Stress: A Pathway to Prayer? Part 5

A Tripod for Support

Often under duress, people turn in desperation to the triad of caffeine, alcohol and sugar. A three-legged stool that’s far more stable is church, relationships and exercise. We may trudge to liturgy or another church gathering without much energy to contribute. That’s when the faith community steps in like the friends of the paralytic who lowered him through the roof. The shared belief, homily, song, social interaction and scripture may relieve our anxiety and bring us to Jesus when we can’t quite get there on our own steam.

Some relationships may cause the stress (think wildly dysfunctional family or boss), but others relieve it. A friend or close relative can be the channel for grace if they offer a place to vent, a sympathetic ear, a helping hand or a gentle touch on tight muscles.

Many experts encourage exercise to release the stress that accumulates in the body. Christians who see the body as God’s temple should have even more reason to honor it and protect the flexibility of muscles, the supple bend of spine.

Stressed Saints

If it’s any consolation, the saints didn’t coast blissfully through trouble-free days, popping their spiritual Prozac. They sometimes dealt with worse pressures than we do, yet didn’t let that build an obstacle to prayer.

Catherine of Siena, for instance, was the twenty-fourth child in her family. Picture that large, boisterous Italian crew, always eager for the drama of an argument, and it’s understandable why she retreated to the hermitage of her room for a long time. According to legend, Jesus led her back—and into some of the worst warring factions of her day. She stood smack in the middle of local feuds—and mediated the fourteenth century dispute over whether the pope should live in Rome or Avignon. Unsurprisingly, she writes in her Dialogue, “my life has been spent wholly in darkness.” Yet she never deserted prayer, where she found the consolation of Christ: “bath and medicine, food and clothing, and a bed in which we can rest.”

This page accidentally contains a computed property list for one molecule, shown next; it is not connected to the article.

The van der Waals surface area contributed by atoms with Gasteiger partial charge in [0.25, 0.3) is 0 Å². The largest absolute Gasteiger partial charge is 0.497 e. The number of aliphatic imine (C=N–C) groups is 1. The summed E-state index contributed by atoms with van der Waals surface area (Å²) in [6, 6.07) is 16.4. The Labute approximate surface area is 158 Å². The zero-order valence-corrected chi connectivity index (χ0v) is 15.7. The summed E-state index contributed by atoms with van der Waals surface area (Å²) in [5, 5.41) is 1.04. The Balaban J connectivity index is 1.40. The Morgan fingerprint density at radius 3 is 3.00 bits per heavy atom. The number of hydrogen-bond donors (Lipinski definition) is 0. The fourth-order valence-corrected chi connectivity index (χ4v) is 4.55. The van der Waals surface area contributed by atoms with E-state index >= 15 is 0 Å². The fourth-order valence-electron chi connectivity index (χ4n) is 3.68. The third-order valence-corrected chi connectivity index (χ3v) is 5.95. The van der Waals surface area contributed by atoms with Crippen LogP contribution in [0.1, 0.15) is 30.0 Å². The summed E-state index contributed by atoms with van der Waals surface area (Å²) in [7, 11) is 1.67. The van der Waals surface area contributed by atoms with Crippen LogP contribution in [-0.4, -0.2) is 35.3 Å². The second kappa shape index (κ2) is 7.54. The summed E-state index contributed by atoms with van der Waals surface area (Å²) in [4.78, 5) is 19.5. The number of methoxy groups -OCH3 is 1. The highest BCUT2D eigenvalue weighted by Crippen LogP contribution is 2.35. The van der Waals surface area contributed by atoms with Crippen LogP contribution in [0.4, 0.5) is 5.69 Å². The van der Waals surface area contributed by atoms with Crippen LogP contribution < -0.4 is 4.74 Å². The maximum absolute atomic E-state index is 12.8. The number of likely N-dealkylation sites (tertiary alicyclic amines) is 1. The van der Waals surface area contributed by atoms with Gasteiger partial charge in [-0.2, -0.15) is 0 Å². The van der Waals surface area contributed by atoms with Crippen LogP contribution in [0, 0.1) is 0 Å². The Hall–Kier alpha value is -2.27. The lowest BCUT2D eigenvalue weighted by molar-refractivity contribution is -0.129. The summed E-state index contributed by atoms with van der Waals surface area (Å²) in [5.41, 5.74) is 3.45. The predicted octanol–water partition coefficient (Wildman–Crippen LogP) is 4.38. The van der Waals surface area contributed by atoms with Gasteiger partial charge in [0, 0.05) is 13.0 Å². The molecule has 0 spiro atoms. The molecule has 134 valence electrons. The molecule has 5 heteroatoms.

St. Gregory Nazianaus lived long before computer melt-downs and traffic gridlock. Yet he could have been summarizing twenty-first century stress when he said, “Alas, dear Christ, the Dragon is here again.” We can speculate what the Dragon meant to him—or fill in our own particular names for this unwelcome visitor.

People who have had near-death experiences consistently report a sense of joy, light and peace. So if death itself has lost its sting, that puts all other stresses into perspective. St. Francis was even able to call death “sister.”

After a recent workshop in another state, I drove for two hours on remote county roads to reach the airport. Fiddling with the radio, I heard the end of a Mass broadcast. The presider must’ve been Franciscan because he concluded with the blessing: “May the Lord bless you and keep you. May he turn his face to you and have mercy on you. May he shine his countenance on you and give you peace.” Across unfamiliar fields shone a beacon. Into a tense car came a peaceful prayer.

Originally published in EVERYDAY CATHOLIC, St. Anthony Messenger Press

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